Snap Judgments! The Early iPhone Skepticism

What predictions of failure for the iPhone can teach us about iPad predictions.

By  |  Monday, February 1, 2010 at 4:03 am

Matthew Lynn, Bloomberg, “Apple iPhone Will Fail in a Late, Defensive Move,” January 15th, 2007:

The iPhone is nothing more than a luxury bauble that will appeal to a few gadget freaks. In terms of its impact on the industry, the iPhone is less relevant.


There are three reasons that Apple is unlikely to make much of an impact on this market — and why it is too early to start dumping your Nokia shares.

First, Apple is late to this party. The company didn’t invent the personal computer or MP3 player, but it was among the pioneers of both products. Yet there is no shortage of phones out there. There are already big companies that dominate the space, all of whom will defend their turf. That means Apple will have to fight hard for every sale.

Next, the mobile-phone industry depends on cooperation with the big networks. Phones — the high-end ones in particular –are usually sold with a network contract. The provider subsidizes the handset in the U.K. and hopes to recoup its money with ridiculously expensive charges for calls and data. Yet Apple has never been good at working with other companies. If it knew how to do that, it would be Microsoft Corp.

On top of that, its rivals will be pulling out all the stops to prevent the networks offering iPhones. Sure, a big operator such as Vodafone Group Plc would like an exclusive deal to sell the iPhone in, say, the U.K. market. Against that, how much does it want to annoy Nokia — and what kind of incentives will Nokia be offering not to go with the Apple product? There will be lots of tough conversations between companies that know each other well. Apple will find it hard to win those negotiations.

Lastly, the iPhone is a defensive product. It is mainly designed to protect the iPod, which is coming under attack from mobile manufacturers adding music players to their handsets. Yet defensive products don’t usually work — consumers are interested in new things, not reheated versions of old things. Likewise, who is it pitched at? The price and the e-mail features make it look like a business product. But Apple is a consumer company. Will your accounts department stump up for a fancy new handset just so you can listen to Eminem on your way to a business meeting?


Apple will sell a few to its fans, but the iPhone won’t make a long-term mark on the industry.

Harry says: McCracken’s Fourth Law of Apple Predictions states that the more definitive a dismissal of an Apple product is, the more likely that it’ll turn out to be ludicrously wrong. While Lynn’s piece is dated almost a week after the iPhone was announced, it almost reads like it was written beforehand–I don’t see how anyone who was paying attention could conclude that the phone was “a defensive product” that was “mainly designed to protect the iPod.”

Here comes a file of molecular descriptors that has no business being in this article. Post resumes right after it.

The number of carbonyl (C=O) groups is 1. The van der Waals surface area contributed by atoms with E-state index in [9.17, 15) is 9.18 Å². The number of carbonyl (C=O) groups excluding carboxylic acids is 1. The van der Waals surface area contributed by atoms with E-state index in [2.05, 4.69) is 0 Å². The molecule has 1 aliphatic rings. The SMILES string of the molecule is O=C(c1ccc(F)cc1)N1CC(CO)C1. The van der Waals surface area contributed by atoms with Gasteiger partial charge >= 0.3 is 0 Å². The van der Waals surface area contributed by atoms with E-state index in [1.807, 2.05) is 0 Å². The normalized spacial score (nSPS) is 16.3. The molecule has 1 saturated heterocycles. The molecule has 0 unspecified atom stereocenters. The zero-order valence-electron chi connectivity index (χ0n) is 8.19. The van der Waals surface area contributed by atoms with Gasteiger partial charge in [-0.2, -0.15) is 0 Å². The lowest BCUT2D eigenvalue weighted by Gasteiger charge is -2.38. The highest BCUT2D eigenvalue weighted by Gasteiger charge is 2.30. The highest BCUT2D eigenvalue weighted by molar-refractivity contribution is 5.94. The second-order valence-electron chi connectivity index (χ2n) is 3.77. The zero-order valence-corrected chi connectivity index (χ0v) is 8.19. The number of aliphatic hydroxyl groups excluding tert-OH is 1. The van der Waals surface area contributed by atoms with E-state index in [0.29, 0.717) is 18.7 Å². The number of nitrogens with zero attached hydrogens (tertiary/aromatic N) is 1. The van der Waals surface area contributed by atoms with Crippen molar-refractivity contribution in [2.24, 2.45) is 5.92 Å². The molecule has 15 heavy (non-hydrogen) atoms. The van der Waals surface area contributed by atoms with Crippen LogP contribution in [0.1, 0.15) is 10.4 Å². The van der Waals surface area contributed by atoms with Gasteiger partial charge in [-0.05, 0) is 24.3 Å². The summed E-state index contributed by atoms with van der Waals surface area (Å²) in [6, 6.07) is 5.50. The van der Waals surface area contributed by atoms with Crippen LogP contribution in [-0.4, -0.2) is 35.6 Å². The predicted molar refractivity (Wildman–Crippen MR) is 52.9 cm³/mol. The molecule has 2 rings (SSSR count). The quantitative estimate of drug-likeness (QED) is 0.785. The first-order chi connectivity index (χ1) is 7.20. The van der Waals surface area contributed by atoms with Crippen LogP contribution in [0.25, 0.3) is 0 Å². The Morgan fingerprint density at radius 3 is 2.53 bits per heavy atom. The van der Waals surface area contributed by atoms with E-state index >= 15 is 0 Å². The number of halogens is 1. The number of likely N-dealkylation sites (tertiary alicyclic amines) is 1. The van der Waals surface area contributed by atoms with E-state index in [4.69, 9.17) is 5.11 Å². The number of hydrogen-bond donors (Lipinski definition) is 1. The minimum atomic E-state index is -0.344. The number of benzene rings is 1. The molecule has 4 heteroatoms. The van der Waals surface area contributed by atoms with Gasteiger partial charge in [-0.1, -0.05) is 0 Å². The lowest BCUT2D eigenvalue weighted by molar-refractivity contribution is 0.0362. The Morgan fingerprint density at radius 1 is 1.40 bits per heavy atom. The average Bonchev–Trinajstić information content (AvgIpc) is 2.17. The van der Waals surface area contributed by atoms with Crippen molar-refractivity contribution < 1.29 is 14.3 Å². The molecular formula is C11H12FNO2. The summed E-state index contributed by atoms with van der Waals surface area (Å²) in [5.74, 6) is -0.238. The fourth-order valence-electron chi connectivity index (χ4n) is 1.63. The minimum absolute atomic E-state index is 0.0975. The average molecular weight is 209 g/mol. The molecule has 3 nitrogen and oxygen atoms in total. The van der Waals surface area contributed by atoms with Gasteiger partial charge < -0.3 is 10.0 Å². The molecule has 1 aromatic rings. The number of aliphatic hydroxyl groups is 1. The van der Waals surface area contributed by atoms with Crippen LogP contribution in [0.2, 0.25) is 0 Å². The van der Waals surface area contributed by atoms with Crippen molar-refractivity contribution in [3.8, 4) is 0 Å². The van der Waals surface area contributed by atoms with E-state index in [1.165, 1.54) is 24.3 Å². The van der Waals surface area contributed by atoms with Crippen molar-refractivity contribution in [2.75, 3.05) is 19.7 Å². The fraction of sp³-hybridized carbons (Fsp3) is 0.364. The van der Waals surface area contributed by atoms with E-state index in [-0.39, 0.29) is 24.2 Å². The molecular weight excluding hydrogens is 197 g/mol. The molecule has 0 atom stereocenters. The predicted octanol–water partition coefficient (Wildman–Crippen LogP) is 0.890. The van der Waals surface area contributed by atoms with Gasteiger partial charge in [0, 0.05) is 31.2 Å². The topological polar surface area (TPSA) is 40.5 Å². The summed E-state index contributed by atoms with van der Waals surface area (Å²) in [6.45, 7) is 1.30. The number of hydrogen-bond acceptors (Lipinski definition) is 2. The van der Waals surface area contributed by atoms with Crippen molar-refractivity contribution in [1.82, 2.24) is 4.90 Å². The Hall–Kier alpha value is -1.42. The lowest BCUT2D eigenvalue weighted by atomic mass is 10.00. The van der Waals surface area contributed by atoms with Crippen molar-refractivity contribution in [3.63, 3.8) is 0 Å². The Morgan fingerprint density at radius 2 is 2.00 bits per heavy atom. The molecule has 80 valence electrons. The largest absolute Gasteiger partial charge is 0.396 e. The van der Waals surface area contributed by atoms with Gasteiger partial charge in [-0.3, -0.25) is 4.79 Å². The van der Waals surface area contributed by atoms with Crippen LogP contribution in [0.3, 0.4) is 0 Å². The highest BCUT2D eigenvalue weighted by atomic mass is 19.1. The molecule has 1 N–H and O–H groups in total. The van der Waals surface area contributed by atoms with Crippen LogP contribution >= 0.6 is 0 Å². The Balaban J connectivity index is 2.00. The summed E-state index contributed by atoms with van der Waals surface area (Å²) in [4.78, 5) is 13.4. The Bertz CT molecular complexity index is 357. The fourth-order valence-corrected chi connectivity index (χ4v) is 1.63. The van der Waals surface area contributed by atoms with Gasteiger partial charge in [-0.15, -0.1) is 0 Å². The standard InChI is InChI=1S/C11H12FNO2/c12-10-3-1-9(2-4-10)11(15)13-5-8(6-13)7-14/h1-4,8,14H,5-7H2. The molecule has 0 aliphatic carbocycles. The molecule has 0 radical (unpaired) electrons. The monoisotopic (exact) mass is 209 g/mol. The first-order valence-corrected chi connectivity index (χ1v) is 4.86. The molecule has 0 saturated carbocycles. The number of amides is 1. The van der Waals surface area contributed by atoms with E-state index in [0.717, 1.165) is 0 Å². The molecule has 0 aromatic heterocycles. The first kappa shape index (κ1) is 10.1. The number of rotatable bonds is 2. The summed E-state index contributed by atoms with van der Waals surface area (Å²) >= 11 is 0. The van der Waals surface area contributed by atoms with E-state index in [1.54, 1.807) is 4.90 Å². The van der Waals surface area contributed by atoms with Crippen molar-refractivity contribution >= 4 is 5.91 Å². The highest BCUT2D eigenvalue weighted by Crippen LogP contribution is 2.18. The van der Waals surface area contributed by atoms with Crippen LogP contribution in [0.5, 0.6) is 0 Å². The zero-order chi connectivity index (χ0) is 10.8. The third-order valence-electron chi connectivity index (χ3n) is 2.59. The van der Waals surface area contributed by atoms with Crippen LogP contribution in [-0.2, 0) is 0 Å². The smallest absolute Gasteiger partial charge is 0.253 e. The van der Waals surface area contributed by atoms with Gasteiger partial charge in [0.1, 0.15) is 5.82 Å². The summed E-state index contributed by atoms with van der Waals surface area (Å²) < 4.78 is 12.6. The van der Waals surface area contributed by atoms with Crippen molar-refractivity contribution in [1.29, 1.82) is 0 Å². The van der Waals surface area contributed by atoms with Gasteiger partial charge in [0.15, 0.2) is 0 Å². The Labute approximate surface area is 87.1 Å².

Richard Sprague, a Microsoft employee and former Apple evangelist, in “Steve Jobs Says Java is History,” January 18th, 2007 and “More on Why iPhone Will Fail,” January 26th, 2007:

I can’t believe the hype being given to iPhone.  Even some of my blindly-loyal pro-Microsoft friends and colleagues talk like it’s a real innovation and will “redefine the market” or “usher in a new age”.

What!?!?  Without even mentioning that the same functionality has been available on PocketPC, Palm, Nokia, and Blackberry for years, I just have to wonder who will want one of these things (other than the religious faithful).  People need this to be a phone, first and foremost. But with 5 hours of battery life?  No keypad?  (you try typing a phone number on that screen, no matter how wonderful it is — you will want a keypad).  And for all that whiz-bang Internet access, you absolutely need the phone to work, immediately, every single time.  Will it do that?

So please mark this post and come back in two years to see the results of my prediction:  I predict they will not sell anywhere near the 10M Jobs predicts for 2008.  Okay, it’s possible there are enough Apple religious people to buy a lot of them at first, but even the most diehard Mac fans who buy one of these will secretly carry two phones.  One to prove how loyal and “cool” they are, and the other to actually make and receive calls.


Here are more reasons I am not impressed by their phone, and why I’m surprised so many otherwise intelligent people think this is a watershed for the industry.

  1. It’s closed to outside apps.  It’s a “feature phone”, not a smart phone.  You are at Apple’s mercy to make a good experience.   Sure, it’s nice that Apple can control the entire experience, but that only gets you so far.  How popular would iPod be if you could only play songs downloaded from iTunes?
  2. No Keyboard!?!  I don’t care how wonderful the on-screen experience is, you will demand a keyboard within a day of using it.  Lesley points me to all this research on haptic interfaces that demonstrates why we don’t like to write on glass.